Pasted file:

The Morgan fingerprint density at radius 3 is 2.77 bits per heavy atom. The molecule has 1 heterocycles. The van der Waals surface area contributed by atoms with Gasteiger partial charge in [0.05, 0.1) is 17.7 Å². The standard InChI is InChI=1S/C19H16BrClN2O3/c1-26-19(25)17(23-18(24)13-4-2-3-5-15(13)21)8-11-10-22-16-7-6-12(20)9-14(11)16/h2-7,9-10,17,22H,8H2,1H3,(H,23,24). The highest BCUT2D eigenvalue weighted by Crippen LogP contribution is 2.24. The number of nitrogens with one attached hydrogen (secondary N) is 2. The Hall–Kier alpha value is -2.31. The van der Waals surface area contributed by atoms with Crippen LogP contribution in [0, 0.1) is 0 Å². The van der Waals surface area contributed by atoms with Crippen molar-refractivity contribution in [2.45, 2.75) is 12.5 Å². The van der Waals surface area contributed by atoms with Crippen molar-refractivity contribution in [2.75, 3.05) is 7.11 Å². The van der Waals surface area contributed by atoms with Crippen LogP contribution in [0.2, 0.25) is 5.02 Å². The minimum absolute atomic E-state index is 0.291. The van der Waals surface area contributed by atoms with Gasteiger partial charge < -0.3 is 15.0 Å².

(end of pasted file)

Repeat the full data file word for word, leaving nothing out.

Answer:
The Morgan fingerprint density at radius 3 is 2.77 bits per heavy atom. The molecule has 1 heterocycles. The van der Waals surface area contributed by atoms with Gasteiger partial charge in [0.05, 0.1) is 17.7 Å². The standard InChI is InChI=1S/C19H16BrClN2O3/c1-26-19(25)17(23-18(24)13-4-2-3-5-15(13)21)8-11-10-22-16-7-6-12(20)9-14(11)16/h2-7,9-10,17,22H,8H2,1H3,(H,23,24). The highest BCUT2D eigenvalue weighted by Crippen LogP contribution is 2.24. The number of nitrogens with one attached hydrogen (secondary N) is 2. The Hall–Kier alpha value is -2.31. The van der Waals surface area contributed by atoms with Crippen LogP contribution in [0, 0.1) is 0 Å². The van der Waals surface area contributed by atoms with Crippen molar-refractivity contribution in [2.45, 2.75) is 12.5 Å². The van der Waals surface area contributed by atoms with Crippen molar-refractivity contribution in [2.75, 3.05) is 7.11 Å². The van der Waals surface area contributed by atoms with Crippen LogP contribution in [0.2, 0.25) is 5.02 Å². The minimum absolute atomic E-state index is 0.291. The van der Waals surface area contributed by atoms with Gasteiger partial charge < -0.3 is 15.0 Å².